Best Practices
April 8, 2010

Duke Energy Partners with Laramie County Community College

Nationwide, educational institutions are leading the way on discovering new energy technologies. One of the most abundant sources of energy is wind. Laramie County Community College’s (LCCC) wind energy program is encouraging its students to pursue careers in this emerging field. The program is succeeding with the help of corporate gifts – one of them from the Duke Energy Foundation.

Duke Energy made an initial $5,000 donation to LCCC as the school launched its wind technician program in 2008, the same year Duke’s first Wyoming wind power project went into commercial operation. Then in March of 2010, the Duke Energy Foundation gave $10,000 to LCCC’s wind energy program to be used as scholarship money that will be matched by the state of Wyoming. With this money, LCCC will be able to help interested students who otherwise might not be able to afford classes learn more about wind energy technology.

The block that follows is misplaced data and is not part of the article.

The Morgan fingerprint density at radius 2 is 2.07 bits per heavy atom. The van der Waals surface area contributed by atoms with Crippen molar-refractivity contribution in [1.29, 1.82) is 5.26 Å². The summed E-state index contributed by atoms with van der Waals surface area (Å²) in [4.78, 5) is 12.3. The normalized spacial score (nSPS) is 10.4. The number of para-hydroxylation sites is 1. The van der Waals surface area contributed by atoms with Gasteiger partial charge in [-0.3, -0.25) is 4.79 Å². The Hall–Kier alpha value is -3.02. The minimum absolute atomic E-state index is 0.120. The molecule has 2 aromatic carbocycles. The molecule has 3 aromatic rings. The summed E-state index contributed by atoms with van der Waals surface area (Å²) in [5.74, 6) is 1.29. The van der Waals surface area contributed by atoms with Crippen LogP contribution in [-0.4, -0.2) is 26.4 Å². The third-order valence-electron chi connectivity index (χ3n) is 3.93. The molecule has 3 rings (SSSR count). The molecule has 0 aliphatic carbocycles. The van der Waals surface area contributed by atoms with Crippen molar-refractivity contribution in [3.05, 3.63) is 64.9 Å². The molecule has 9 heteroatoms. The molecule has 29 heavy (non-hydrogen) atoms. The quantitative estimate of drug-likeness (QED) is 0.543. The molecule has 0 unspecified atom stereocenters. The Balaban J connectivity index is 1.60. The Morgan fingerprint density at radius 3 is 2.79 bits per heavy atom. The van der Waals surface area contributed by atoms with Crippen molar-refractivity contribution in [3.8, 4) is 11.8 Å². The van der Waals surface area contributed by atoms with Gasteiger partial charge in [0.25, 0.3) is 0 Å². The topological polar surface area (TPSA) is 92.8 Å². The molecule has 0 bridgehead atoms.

Duke Energy has provided LCCC with considerable in-kind support and contributions, including allowing students to undergo training and climb testing at their wind farms in Laramie County. Duke Energy has also donated meteorological equipment, wind turbine components, and an out-of-service 144 ft. long wind turbine blade weighing 18,000 lb.

Duke Energy now owns and operates three Wyoming wind power projects – two in Laramie County and one in Converse County, near Casper. A fourth Wyoming wind power project, the 200-megawatt Top of the World Windpower Project, is under construction and will go into operation later in 2010.

Duke Energy recognizes the importance of encouraging students to get involved in emerging technological careers. As we enter the second decade of the 21st century, careers in emerging technologies are abundant and provide opportunities for students to explore options they otherwise may not have considered.

Read more about Duke Energy’s partnership with Laramie County Community College’s wind energy program.